Conclusions

Recommendations and conclusions

Recommendations

Recommendations for the development of genetics services at community level should adopt the following procedures:

 

  1. Convene all appropriate stakeholders: Stakeholders include ministries of health, public health professionals, physicians and other health professionals, parent–patient organizations, medical geneticists, community leaders, and others according to the specifics of the country.

 

  1. Identify problems and needs: This involves conducting epidemiological studies and needs assessment analyses to determine the most prevalent congenital disorders and genetic diseases, the burden they impose on health and the existence of preventive and therapeutic interventions of proven validity and utility. Registers of congenital disorders and genetic diseases are the best instrument in the collection and analysis of such

 

  1. Establish clear and measurable objectives and goals: This involves training health professionals in basic concepts of genetics and their application to community genetics services, implementing specific interventions, such as preconception and prenatal care, genetics counselling, carrier detection and newborn

 

  1. Determine the most efficient interventions to achieve the goals: Experience and examples from different countries indicate that the most common genetics services at community level (i.e. “minimum package of interventions”) (WHO 2010) are:
    1. Training health professionals in basic concepts of genetics and their application to community genetics services;
    2. Use of family history as an instrument to detect genetic risks;
  • Pre-conception and prenatal care, including folic acid fortification or supplementation, addressing the genetic risks of maternal age and consanguinity, genetic counselling when needed, prenatal ultrasound screening to detect fetal abnormalities, and referring detected genetic problems to a tertiary centre for proper management;
  1. Public education to avoid alcohol, tobacco and potential teratogens in gestation;
  2. Carrier detection for haemoglobinopathies in countries where these conditions are a significant burden to public health, followed by genetic counselling and the option of prenatal diagnosis where voluntary termination of affected pregnancies is acceptable;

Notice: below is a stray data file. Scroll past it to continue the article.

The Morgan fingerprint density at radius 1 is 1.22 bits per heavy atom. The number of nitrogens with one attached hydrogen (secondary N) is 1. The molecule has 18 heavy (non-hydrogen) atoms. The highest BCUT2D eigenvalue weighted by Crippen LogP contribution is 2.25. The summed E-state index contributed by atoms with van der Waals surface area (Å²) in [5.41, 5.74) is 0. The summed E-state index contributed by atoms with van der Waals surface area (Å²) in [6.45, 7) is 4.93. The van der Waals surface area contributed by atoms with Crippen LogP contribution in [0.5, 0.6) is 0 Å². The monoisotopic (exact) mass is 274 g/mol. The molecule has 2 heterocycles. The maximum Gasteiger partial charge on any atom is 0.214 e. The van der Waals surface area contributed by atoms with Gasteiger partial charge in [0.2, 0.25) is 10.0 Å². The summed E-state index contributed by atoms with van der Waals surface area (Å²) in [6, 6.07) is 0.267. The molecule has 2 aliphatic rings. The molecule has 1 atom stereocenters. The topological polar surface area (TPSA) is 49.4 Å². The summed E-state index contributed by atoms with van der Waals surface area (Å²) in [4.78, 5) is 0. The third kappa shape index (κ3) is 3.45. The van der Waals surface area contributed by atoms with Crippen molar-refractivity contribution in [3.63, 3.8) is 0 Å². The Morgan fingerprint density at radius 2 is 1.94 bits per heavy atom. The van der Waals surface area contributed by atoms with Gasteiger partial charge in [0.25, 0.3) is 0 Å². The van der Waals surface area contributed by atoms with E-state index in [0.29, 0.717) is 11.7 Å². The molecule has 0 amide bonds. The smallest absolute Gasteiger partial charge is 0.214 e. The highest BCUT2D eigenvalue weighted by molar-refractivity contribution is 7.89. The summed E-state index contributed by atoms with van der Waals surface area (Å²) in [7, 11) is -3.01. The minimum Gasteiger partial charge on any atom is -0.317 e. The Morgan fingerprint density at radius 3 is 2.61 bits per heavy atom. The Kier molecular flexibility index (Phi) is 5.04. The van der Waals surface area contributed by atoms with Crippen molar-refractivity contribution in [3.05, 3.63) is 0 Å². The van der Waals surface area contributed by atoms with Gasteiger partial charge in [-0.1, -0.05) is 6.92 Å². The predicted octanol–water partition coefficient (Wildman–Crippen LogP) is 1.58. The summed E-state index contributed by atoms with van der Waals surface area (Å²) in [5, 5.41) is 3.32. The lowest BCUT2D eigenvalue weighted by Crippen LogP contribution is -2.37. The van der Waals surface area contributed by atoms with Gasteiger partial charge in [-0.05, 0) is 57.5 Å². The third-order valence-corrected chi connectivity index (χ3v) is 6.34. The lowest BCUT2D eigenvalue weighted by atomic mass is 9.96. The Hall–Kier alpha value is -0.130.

3. Clinical detection of congenital disorders in newborns and appropriate referrals to higher levels of care for diagnosis and treatment; and
  • Newborn screening for congenital conditions in which early intervention is effective, such  as  congenital  hypothyroidism,  followed  by  treatment  and other services for life. Newborn screening with proper management for genetic conditions common in each country could also be considered.

 

  1. Implement the interventions identified, following the ethical, legal and social guidelines, and evaluate outcomes.

  

Conclusions

 

From a WHO Human Genetics perspective it would be desirable to start by supporting the development of community genetics services in selected countries as demonstration projects (perhaps one country per WHO region), on the basis of demographics, politics, epidemiology,  state of health services, cultural and religious factors, etc. Among the political aspects that must be considered are the motivation and political will of health policy-makers in implementing model community genetics programmes in their countries.

Health authorities need to create within the ministry of health of each country a particular interdisciplinary committee in community genetics, composed of specialists in clinical genetics, clinical medicine, epidemiology, public health, community health, bioethics, and other relevant disciplines, with the significant participation of parent–patient support groups. This task force would be in responsible for being in contact with the relevant country and WHO regional office, and thus have access to international expertise, preferably from the same region, or South–South collaborations.

 

On the basis of the objectives set out in the 2008–2013 NCDs Action Plan, the following could be applied similarly to the action plan for the care and prevention of congenital disorders:

  • to raise the priority accorded to congenital disorders at global and national levels, and to integrate care and prevention of such diseases into policies across all government departments;
  • to establish and strengthen national policies and plans for the care and prevention of congenital disorders;
  • to promote interventions to reduce the modifiable risk factors for congenital disorders e.g. tobacco and alcohol use during pregnancy, micronutrient deficiencies, prevention and timely management of teratogenic infectious diseases, proper management of maternal illness such as diabetes and epilepsy, and control of occupational hazards to pregnant women;
  • to promote research for the care and prevention of congenital disorders;
  • to promote partnerships for the care and prevention of congenital disorders;
  • to monitor the progress of the program for the care and prevention of congenital disorders at national, regional and global